Vast differences in cycling cultures have been found in UK cities; for some cycling is a traditional transport accessible to all while for others it is a new edgy, urban subculture according to recent findings from a research project funded by the Economic and Social Research Council (ESRC). "We wanted to find out what British cycling cultures were like, what supported them, and what local and national factors continue to exist as barriers", says Dr Rachel Aldred from the University of East London.
The Cycling Cultures study looked at attitudes to cycling in four different English city locations – Bristol, Cambridge, Hull, and Hackney in London – and found striking contrasts. Although these locations have cycle-to-work rates that are at least twice the UK average (2.8 per cent), this was not especially high compared to European standards. For example, ten per cent of all trips are cycled in Germany with even more (25 per cent) in the Netherlands.
"When an activity like cycling is seen as something alien to national identity, local identity looms large", says Dr Aldred. "Some UK cities have a long-standing tradition of cycling as a means of transport, while in other areas cycling for an adult is a relatively new activity."
Both Hull and Cambridge were chosen because of their traditional cycling cultures. In these cities, cycling is seen as an everyday activity that people choose because it makes sense for their journey; or because in the past they did not have other options. In Cambridge, cycling is considered 'normal', with people of all ages and abilities taking part; while in Hull cycling is associated more with the city’s past, when few people could afford cars, than with its present.
In contrast, cycling has become popular in Bristol and Hackney more recently. In Bristol there are bike festivals and parades, while Hackney has seen the greatest rise in cycling rates over the last decade of any London borough. In these locations, cycling has more the character of a subculture with its own fashions and events. One Hackney participant commented, "It’s purely a fashionable thing isn’t it, it’s become trendy to cycle".
The study also revealed differences in how people accessed help with maintaining their bikes. In Bristol and Hackney there are free, community-based cycle maintenance workshops, while in Hull people typically learn how to look after their bicycle from a parent. Similarly, there were local differences in what cyclists chose to wear. "We saw the most Lycra and helmets in Bristol, and the least in Cambridge", says Dr Aldred, adding "Worrying about what to wear on the bike can act as a barrier to cycling".
One issue unites cyclists in all locations: the problem of bike theft. "Most people we spoke to had experienced some form of bicycle theft", says Dr Aldred. "In a society where mobility is highly valued, waking up in the morning to find your bicycle missing can feel like a part of yourself has been taken", she says. While many people simply bought a new bike and a better lock, others started to care less about their bikes, deliberately leaving them looking dirty or unmaintained in an effort to deter thieves.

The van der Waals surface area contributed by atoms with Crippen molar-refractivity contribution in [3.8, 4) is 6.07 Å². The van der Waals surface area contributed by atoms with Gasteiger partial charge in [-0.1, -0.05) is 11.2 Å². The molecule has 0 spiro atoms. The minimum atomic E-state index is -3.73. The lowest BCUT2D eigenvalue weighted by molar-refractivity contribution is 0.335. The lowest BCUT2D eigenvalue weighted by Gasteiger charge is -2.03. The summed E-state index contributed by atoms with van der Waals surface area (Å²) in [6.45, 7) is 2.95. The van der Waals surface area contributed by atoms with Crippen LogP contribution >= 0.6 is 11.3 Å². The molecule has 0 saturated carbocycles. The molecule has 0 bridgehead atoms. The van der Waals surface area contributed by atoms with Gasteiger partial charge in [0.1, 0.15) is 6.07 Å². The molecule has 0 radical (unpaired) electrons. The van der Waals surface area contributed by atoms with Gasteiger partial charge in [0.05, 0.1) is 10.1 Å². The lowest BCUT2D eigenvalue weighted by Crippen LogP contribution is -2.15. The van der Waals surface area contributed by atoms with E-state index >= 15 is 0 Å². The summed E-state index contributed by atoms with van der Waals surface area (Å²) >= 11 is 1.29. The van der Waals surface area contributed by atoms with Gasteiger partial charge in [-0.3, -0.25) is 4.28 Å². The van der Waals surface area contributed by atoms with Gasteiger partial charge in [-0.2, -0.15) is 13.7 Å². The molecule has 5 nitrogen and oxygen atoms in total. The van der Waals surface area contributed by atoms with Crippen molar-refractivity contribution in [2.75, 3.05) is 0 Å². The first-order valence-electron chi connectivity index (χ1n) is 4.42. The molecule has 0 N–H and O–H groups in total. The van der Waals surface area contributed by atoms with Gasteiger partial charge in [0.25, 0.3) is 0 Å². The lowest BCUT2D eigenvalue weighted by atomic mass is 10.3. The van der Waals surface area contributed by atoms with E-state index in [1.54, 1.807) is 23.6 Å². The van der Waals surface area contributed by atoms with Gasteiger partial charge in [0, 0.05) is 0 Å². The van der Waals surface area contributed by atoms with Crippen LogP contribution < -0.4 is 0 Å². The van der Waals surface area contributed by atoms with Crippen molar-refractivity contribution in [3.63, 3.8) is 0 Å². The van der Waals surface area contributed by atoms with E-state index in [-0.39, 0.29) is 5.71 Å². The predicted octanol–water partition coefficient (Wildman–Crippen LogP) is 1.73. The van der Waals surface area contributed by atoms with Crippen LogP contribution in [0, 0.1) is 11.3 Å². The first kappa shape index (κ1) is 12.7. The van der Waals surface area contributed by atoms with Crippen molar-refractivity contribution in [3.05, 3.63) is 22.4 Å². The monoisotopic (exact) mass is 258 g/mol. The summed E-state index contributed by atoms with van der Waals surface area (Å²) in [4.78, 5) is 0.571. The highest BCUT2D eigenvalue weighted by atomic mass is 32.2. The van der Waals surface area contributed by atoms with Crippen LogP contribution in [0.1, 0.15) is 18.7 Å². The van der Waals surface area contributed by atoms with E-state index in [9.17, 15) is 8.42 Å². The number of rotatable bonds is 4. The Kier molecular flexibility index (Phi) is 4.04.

But as Dr Aldred points out, many UK cyclists feel burdened by having to carry a lot of equipment to keep themselves and their vehicles safe, unlike car drivers. "It’s interesting to consider how driving would be affected if drivers had to remember to bring their own lights and locks each time they made a journey, and had to remove their lights again when the car was parked", Dr Aldred comments.
The study also revealed the ways in which cyclists are helping to increase the popularity of cycling. "Many people in local areas are doing a lot for cycling, from running projects to lending friends a bicycle and showing them a good route to work", says Dr Aldred. This supports the idea of making cycling a national strategic priority. "If cycling were better resourced in the UK, local support networks might be able to grow and reach a tipping point where cycling cultures can extend beyond specific localities", she says.
For further information contact:
Dr Rachel Aldred
Telephone 020 8223 4289
ESRC Press Office:
This release is based on the findings from 'Cycling cultures in a mass motorised society: a multi-method case study of four English urban areas', funded by the Economic and Social Research Council and carried out by Dr Rachel Aldred and Dr Katrina Jungnickel at the University of East London .
The project website can be found at www.cyclingcultures.org.uk. As a result of this work, Dr Aldred has been invited to join the Department for Transport’s Cycle Stakeholder Forum.
The project was a qualitative study focusing on meanings, practices and experiences associated with cycling. 129 interviews with cyclists were conducted in the four locations, plus interviews with local practitioners and policy makers in each area. Evidence from policy documents and ethnographic data (e.g. attending group rides) was also included.
The Economic and Social Research Council (ESRC) is the UK's largest organisation for funding research on economic and social issues. It supports independent, high quality research which has an impact on business, the public sector and the third sector. The ESRC’s total budget for 2012/13 is £205 million. At any one time the ESRC supports over 4,000 researchers and postgraduate students in academic institutions and independent research institutes. More at www.esrc.ac.uk